• Penetration of surounding organ.

• Obstruction


What are the red flags associated with peptic ulcer disease?

• Weight loss
• Persistant vomiting
• Dysphagia/odynophagia
• Haematemesis
• Palpable mass or lymphadenopathy
• Unexplained iron deficient anaemia
• Family history of upper GI cancer
• Previous GI surgery
• Jaundice


What are the five types of gastric ulcers and which two are associated with acid hypersecretion?

1) Primary gastric ulcer. Associated with diffuse antral gastritis.

2) Gastric ulcers with duodenal ulcers, most likely secondary to duodenal ulcers.

3) Prepyloric or channel ulcers.

4) Proximal stomach or gastric cardia.

5) Can occur throughout stomach. Associated with chronic NSAID use.


What are the red flag symptoms associated with dyspepsia?

Anaemia, Loss of apetite, Anorexia, Recent progressive symptoms, Malaena/hemetemesis.

• Dysphagia
• Family history
• Previous gastric surgery
• Jaundice


What are the lifestyle changes used to treat dyspepsia?

• stop smoking, decrease alcohol, decrease caffeine, weight loss, balanced diet.


What two types of medication are used in the treatment of dyspepsia?


• Acid suppression - PPIs and H2 antagonists.


What are the symptoms of peptic ulcers?

• Weight loss, dyspepsia, anorexia, IBS

Can be asymptomatic and only present when a complication occurs (i.e. perforation)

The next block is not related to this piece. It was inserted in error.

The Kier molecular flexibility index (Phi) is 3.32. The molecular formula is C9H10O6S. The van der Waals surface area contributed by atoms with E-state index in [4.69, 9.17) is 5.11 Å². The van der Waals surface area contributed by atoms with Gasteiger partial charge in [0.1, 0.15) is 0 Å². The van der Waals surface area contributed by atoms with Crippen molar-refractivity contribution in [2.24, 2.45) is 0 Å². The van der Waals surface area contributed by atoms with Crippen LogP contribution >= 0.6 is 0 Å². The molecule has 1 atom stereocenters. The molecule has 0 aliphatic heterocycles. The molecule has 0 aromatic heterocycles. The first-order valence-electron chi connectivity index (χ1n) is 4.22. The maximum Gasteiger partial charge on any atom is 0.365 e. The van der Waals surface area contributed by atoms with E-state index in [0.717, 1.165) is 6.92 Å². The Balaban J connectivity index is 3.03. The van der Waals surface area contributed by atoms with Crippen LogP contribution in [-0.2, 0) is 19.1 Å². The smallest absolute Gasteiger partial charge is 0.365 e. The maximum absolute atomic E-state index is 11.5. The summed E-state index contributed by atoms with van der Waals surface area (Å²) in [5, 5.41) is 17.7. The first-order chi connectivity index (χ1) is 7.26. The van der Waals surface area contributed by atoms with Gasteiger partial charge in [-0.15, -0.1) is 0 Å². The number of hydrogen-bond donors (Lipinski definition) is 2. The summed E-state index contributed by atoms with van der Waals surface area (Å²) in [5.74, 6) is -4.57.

What are the complications of peptic ulcers?

1) Perforation

2) Haemorrhage

3) Obstruction


What are the symptoms of a duodenal ulcer?

• 2-5 hours after eating / empty stomach.

• Burning/hunger like pain.

• Radiation to back.

• Intermittent.


What is the presentation of a gastric ulcer?

Severe pain after meals and less frequently relieved by antacids than duodenal ulcers.


What are the causes of peptic ulcers?

• >Age
• Male > Femal
• Helicobacter pylori
• Smoking
• Stress/diet/familial


Why does the longterm use of NSAIDS increase the risk of peptic ulcers?

Reduces COX1 levels in mucosa which in turn reduces the levels of prostaglandins.

The risk is further increased if elderly/comorbities.


How does Helicobacter pylori increase the risk of peptic ulcers?

• Pan gastritis, decreases acid production leading to GU/cancer.

• Antral gastritis, increases acid production causing DU.